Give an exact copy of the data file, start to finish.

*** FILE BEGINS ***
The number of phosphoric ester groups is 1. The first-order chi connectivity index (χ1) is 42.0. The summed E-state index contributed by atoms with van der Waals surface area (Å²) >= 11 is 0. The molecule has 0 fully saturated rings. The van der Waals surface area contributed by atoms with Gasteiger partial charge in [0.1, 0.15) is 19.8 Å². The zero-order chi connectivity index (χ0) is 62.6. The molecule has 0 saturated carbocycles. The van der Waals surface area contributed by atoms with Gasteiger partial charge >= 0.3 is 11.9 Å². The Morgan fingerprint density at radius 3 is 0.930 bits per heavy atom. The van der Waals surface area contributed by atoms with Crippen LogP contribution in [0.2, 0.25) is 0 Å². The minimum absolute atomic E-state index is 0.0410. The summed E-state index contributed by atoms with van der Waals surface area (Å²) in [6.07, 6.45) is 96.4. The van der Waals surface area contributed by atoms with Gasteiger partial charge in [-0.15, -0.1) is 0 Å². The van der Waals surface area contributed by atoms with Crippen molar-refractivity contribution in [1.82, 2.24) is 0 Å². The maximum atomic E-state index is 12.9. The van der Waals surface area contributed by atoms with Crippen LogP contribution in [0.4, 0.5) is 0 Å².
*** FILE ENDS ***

The number of phosphoric ester groups is 1. The first-order chi connectivity index (χ1) is 42.0. The summed E-state index contributed by atoms with van der Waals surface area (Å²) >= 11 is 0. The molecule has 0 fully saturated rings. The van der Waals surface area contributed by atoms with Gasteiger partial charge in [0.1, 0.15) is 19.8 Å². The zero-order chi connectivity index (χ0) is 62.6. The molecule has 0 saturated carbocycles. The van der Waals surface area contributed by atoms with Gasteiger partial charge >= 0.3 is 11.9 Å². The Morgan fingerprint density at radius 3 is 0.930 bits per heavy atom. The van der Waals surface area contributed by atoms with Crippen LogP contribution in [0.2, 0.25) is 0 Å². The minimum absolute atomic E-state index is 0.0410. The summed E-state index contributed by atoms with van der Waals surface area (Å²) in [6.07, 6.45) is 96.4. The van der Waals surface area contributed by atoms with Gasteiger partial charge in [-0.15, -0.1) is 0 Å². The van der Waals surface area contributed by atoms with Crippen molar-refractivity contribution in [1.82, 2.24) is 0 Å². The maximum atomic E-state index is 12.9. The van der Waals surface area contributed by atoms with Crippen LogP contribution in [0.4, 0.5) is 0 Å².